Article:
1. In the early days of British psychedelia, three bands were consistently cited as first-generation figureheads of the London-based underground sound: Pink Floyd, the Soft Machine, and Tomorrow. Pink Floyd became superstars and the Soft Machine influential cult legends, but Tomorrow is mostly remembered (if at all) for featuring Steve Howe as their lead guitarist in his pre-Yes days. Actually, Tomorrow was nearly the equal of the two more celebrated outfits. Along with the early Floyd and Soft Machine, they shared a propensity for flower-power whimsy. Though they were less recklessly innovative and imaginative, their songwriting was accomplished, with adroit harmonies, psychedelic guitar work, and adventurous structures and tempo changes. They never succumbed to mindless indulgence or jamming; indeed, their tracks were rather short and tightly woven in comparison with most psychedelic bands.
Band members were Steve Howe (electric and acoustic guitars), Keith West (vocals), John "Junior" Wood (bass guitar) and John 'Twink' Alder (drums). Tomorrow singer Keith West is perhaps better known as a participant in Mark Wirtz's Teenage Opera project that gave him a solo hit single "Excerpt from a Teenage Opera (Grocer Jack)" and brief commercial success. Guitarist Steve Howe later joined progressive rock band Yes and then Asia, whilst Twink joined The Pretty Things on their concept album, S.F. Sorrow, before forming The Pink Fairies.
Tomorrow are credited with releasing the first psychedelic single, 'My White Bicycle'. Tomorrow's September 1967 single "Revolution" was likely the primary inspiration for the John Lennon song Revolution which was released a year later. Tomorrow's lyric "Have your own little revolution, NOW!" sounds like it prompted Lennon's response "You say you want a revolution." Though Tomorrow's song was not a hit the group was well known to insiders of the London music scene. Frank Zappa met the group on his first trip to England in 1967 and praised Steve Howe's guitar solo on Claramount Lake. Zappa even played the record during a radio interview many years later.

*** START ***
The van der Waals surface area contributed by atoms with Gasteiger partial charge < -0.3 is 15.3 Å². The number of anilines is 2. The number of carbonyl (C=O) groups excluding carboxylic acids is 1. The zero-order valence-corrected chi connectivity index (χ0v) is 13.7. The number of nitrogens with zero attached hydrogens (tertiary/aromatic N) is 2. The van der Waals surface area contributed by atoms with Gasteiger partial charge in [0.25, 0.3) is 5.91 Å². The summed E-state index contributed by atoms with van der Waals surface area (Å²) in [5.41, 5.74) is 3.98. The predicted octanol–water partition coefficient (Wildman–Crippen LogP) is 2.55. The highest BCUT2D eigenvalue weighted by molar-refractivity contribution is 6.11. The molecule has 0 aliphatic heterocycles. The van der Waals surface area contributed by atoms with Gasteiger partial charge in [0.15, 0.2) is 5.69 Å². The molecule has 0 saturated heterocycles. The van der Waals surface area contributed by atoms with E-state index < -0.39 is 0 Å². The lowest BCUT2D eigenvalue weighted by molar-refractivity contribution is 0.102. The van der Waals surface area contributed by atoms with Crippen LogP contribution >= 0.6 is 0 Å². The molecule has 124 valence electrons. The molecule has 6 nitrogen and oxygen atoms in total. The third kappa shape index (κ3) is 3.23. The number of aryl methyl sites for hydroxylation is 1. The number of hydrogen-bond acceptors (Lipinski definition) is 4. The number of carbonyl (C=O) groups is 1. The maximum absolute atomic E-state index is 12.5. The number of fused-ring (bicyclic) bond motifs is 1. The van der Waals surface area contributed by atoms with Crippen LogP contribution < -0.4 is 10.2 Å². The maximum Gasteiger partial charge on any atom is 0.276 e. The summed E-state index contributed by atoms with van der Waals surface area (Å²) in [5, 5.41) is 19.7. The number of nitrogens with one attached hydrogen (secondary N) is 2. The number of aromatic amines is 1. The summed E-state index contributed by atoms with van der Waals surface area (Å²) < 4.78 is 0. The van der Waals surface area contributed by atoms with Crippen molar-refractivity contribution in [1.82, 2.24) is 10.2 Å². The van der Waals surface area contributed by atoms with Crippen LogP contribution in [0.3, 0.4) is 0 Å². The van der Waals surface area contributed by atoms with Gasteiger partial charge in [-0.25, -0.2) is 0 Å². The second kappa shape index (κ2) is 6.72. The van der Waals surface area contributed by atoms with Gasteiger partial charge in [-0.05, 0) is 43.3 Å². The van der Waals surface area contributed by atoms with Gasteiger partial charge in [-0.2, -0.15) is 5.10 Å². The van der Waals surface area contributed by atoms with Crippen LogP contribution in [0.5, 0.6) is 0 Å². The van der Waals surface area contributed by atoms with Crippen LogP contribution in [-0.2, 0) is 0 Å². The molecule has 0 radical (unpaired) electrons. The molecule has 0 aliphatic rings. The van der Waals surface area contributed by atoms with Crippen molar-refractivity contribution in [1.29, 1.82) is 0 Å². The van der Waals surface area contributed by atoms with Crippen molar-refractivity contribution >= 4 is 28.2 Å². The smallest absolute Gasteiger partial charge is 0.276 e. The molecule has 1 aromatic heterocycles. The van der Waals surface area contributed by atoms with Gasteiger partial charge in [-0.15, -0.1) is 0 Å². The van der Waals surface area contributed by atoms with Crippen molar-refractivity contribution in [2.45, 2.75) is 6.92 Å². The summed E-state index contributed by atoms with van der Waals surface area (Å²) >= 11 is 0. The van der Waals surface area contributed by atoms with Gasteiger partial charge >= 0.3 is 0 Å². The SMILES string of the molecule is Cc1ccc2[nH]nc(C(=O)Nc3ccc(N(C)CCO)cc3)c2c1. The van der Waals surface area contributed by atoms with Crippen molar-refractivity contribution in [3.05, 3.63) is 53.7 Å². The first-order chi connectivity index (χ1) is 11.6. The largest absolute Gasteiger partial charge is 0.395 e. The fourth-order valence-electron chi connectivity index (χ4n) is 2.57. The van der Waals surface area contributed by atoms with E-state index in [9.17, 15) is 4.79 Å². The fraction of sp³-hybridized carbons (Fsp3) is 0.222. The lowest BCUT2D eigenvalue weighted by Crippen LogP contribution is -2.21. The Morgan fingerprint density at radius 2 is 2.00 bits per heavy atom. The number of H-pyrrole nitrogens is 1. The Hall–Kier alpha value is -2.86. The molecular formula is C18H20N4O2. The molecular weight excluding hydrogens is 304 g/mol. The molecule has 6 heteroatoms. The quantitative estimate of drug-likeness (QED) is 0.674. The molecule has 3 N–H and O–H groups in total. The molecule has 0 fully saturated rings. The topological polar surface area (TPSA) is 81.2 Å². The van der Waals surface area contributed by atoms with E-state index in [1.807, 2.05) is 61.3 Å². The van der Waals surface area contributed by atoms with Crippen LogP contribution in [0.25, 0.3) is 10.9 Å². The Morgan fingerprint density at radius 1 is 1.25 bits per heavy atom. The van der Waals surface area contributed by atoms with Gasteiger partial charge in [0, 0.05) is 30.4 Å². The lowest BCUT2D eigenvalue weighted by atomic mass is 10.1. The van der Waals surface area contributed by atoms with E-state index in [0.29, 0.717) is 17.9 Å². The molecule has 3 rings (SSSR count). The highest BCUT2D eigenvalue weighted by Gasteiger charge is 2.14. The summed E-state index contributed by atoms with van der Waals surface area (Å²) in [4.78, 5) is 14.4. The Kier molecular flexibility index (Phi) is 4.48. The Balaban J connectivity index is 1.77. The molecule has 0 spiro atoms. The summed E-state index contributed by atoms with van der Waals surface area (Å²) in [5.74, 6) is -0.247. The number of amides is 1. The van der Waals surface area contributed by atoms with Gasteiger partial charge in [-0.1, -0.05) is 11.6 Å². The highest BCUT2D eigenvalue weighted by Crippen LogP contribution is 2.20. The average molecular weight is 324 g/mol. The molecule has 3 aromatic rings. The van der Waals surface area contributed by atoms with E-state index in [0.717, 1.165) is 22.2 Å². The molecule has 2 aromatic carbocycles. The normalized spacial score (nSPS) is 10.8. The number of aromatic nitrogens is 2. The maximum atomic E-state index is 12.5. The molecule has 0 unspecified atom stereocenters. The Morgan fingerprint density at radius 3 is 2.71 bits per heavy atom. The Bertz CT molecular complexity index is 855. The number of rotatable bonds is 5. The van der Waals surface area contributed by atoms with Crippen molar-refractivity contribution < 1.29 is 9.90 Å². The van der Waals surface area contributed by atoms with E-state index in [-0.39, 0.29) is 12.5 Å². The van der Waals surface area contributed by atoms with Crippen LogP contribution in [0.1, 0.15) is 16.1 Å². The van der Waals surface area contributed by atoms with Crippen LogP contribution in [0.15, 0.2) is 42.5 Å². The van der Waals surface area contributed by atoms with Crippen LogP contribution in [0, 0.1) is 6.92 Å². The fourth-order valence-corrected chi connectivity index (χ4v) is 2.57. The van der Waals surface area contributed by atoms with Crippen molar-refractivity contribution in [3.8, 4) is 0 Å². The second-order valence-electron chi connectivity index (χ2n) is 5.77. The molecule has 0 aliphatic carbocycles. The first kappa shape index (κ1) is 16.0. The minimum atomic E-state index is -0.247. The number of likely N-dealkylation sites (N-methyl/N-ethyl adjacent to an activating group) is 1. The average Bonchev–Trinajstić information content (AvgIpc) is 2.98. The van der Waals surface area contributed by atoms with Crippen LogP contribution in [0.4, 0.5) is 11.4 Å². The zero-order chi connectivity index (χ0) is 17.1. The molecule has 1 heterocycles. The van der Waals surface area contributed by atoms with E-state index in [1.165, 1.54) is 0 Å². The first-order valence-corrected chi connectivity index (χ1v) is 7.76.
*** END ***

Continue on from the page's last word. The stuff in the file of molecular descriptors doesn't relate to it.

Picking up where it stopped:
2. Tomorrow was an emo/post-punk band from Tampa, FL, active from 1994 to 1999.
Tomorrow released a Self-Titled 7" (1995, Blacksmith), a split 7" with Exhaust (1995, Blacksmith), a split 11" with Hot Water Music (1997, No Idea) and two CD EPs; The Industry Of Natural Occurence (1998, No Idea) and Build a Brand New Sky (1999, Schematics).
They also appeared on several compilations; Direction CD (1996, Polivinyl), 403 Comp: Florida Fucking Hardcore (1998, Schematics), and Back to Donut! (1999, No Idea).
3. Tomorrow may also refer to a Japanese thrash metal band. Taking queues from the Italian metal scene, the members of Tomorrow embrace not only the Italian's fast, over-driven sound but also the language itself.
4. 90's influenced newschool hardcore from Ukraine in the vein of Mean Season, Ressurection, 108, Skygrain, Inside Out. http://tomorrowxxx.bandcamp.com/track/candles-light
5. Traditional doom metal band from Toledo, Ohio that was active in the late 90s. Recorded the EP "Divinatory Mourning". Read more on Last.fm. User-contributed text is available under the Creative Commons By-SA License; additional terms may apply.